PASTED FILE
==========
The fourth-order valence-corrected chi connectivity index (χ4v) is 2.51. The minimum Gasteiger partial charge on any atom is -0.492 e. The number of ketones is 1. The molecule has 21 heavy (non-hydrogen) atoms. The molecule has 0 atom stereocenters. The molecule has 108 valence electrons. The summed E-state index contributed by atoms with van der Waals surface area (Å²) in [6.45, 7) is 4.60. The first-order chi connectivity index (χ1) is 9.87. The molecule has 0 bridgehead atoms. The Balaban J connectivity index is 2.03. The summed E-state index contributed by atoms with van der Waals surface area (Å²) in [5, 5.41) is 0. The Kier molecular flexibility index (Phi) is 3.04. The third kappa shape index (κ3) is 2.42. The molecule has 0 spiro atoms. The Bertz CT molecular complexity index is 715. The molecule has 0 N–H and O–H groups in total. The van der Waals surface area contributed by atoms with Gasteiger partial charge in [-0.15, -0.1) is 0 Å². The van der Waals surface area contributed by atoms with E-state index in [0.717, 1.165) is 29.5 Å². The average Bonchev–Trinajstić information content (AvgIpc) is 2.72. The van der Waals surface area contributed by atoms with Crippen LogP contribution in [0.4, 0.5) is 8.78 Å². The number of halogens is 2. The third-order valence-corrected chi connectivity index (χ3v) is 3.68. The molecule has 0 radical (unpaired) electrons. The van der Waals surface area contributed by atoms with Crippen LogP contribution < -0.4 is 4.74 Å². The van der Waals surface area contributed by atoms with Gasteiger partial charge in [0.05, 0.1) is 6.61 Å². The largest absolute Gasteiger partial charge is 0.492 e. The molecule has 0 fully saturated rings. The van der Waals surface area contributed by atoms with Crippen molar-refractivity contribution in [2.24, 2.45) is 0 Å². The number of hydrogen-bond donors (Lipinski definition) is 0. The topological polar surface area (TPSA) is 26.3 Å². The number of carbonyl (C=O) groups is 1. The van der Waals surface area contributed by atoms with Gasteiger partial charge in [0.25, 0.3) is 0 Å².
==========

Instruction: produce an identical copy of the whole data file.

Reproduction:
The fourth-order valence-corrected chi connectivity index (χ4v) is 2.51. The minimum Gasteiger partial charge on any atom is -0.492 e. The number of ketones is 1. The molecule has 21 heavy (non-hydrogen) atoms. The molecule has 0 atom stereocenters. The molecule has 108 valence electrons. The summed E-state index contributed by atoms with van der Waals surface area (Å²) in [6.45, 7) is 4.60. The first-order chi connectivity index (χ1) is 9.87. The molecule has 0 bridgehead atoms. The Balaban J connectivity index is 2.03. The summed E-state index contributed by atoms with van der Waals surface area (Å²) in [5, 5.41) is 0. The Kier molecular flexibility index (Phi) is 3.04. The third kappa shape index (κ3) is 2.42. The molecule has 0 spiro atoms. The Bertz CT molecular complexity index is 715. The molecule has 0 N–H and O–H groups in total. The van der Waals surface area contributed by atoms with Gasteiger partial charge in [-0.15, -0.1) is 0 Å². The van der Waals surface area contributed by atoms with E-state index in [0.717, 1.165) is 29.5 Å². The average Bonchev–Trinajstić information content (AvgIpc) is 2.72. The van der Waals surface area contributed by atoms with Crippen LogP contribution in [0.4, 0.5) is 8.78 Å². The number of halogens is 2. The third-order valence-corrected chi connectivity index (χ3v) is 3.68. The molecule has 0 radical (unpaired) electrons. The van der Waals surface area contributed by atoms with Crippen LogP contribution < -0.4 is 4.74 Å². The van der Waals surface area contributed by atoms with Gasteiger partial charge in [0.05, 0.1) is 6.61 Å². The largest absolute Gasteiger partial charge is 0.492 e. The molecule has 0 fully saturated rings. The van der Waals surface area contributed by atoms with Crippen molar-refractivity contribution in [2.24, 2.45) is 0 Å². The number of hydrogen-bond donors (Lipinski definition) is 0. The topological polar surface area (TPSA) is 26.3 Å². The number of carbonyl (C=O) groups is 1. The van der Waals surface area contributed by atoms with Gasteiger partial charge in [0.25, 0.3) is 0 Å².